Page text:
“Trees are living storage vessels of carbon. Greenhouse gases – such as carbon dioxide released into the atmosphere are causing the earth’s climate to gradually warm. During photosynthesis, trees and other plants pull CO2 from the atmosphere and convert it to carbohydrates that fuel growth. The carbon remains stored in the cellulose of the trees cell walls. When a tree dies and the wood begins to decay, carbon is slowly released back to the atmosphere.”*
At least since 2012, when the Forest Service established a forest Planning rule that required assessments of baseline carbon stocks in the national forests, climate change scientists have been using carbon storage metrics in order to help the fight against the warming of the earth through how some of the national forests are being managed.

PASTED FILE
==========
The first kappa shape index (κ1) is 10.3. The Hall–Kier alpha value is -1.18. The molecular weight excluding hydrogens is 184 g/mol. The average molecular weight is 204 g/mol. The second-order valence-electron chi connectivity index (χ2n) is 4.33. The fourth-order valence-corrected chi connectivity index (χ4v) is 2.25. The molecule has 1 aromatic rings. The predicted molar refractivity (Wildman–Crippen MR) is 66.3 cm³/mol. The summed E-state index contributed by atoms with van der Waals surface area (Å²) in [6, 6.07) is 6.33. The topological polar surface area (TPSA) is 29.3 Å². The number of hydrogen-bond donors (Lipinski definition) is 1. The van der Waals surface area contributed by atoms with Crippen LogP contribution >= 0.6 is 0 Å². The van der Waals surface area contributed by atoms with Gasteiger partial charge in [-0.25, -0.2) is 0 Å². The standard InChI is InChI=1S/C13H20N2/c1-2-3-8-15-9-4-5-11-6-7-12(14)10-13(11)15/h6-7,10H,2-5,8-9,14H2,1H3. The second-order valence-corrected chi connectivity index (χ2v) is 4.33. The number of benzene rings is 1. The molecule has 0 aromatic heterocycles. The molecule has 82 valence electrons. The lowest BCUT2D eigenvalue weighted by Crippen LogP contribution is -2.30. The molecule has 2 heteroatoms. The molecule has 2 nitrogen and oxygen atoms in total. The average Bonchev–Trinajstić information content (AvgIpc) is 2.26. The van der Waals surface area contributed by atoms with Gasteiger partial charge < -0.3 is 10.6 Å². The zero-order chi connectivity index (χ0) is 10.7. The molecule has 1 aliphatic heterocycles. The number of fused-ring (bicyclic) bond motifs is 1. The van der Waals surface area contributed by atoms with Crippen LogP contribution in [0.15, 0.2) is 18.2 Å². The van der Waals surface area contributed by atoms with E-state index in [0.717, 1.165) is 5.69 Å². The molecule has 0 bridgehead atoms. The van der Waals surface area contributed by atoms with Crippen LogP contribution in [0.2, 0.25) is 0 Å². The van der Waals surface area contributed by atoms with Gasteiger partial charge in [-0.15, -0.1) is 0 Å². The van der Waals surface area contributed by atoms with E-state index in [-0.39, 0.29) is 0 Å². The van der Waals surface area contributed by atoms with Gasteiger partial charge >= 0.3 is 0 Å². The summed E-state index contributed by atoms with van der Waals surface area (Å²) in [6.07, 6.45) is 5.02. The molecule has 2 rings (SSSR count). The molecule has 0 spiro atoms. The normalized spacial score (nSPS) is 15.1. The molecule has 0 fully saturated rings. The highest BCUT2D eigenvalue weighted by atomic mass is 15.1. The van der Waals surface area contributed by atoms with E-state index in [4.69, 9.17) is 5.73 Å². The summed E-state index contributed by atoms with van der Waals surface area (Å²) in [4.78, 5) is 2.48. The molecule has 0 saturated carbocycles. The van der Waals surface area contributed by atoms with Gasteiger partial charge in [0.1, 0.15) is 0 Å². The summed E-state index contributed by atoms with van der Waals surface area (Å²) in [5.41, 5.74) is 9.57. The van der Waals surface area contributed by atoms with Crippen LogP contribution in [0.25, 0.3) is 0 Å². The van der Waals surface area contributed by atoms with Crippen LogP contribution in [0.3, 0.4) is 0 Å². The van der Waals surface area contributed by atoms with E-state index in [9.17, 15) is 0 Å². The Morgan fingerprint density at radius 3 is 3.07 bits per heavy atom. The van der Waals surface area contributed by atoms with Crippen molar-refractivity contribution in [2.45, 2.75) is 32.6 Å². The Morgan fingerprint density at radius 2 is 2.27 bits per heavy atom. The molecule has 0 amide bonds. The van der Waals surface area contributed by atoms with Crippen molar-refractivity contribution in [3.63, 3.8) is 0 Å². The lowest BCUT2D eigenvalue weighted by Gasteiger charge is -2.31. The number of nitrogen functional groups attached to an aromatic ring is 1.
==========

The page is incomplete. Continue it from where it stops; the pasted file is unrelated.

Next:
Forest managers are required to monitor changes in those baseline as they relate to management, climate change and other stressors. To do so, forest managers use data driven methods for conducting baseline assessments of current carbon stocks and to monitor change.
**As climate change continues to impact our environments, there will be a good chance that logging practices will be affected by how the forest scientists allot stands for harvest due to carbon storage concerns. This may decrease supplies or certain lumber species and increase the overall cost of lumber products as supplies are tightened. **
*USDA – Science Findings – Feb. 2016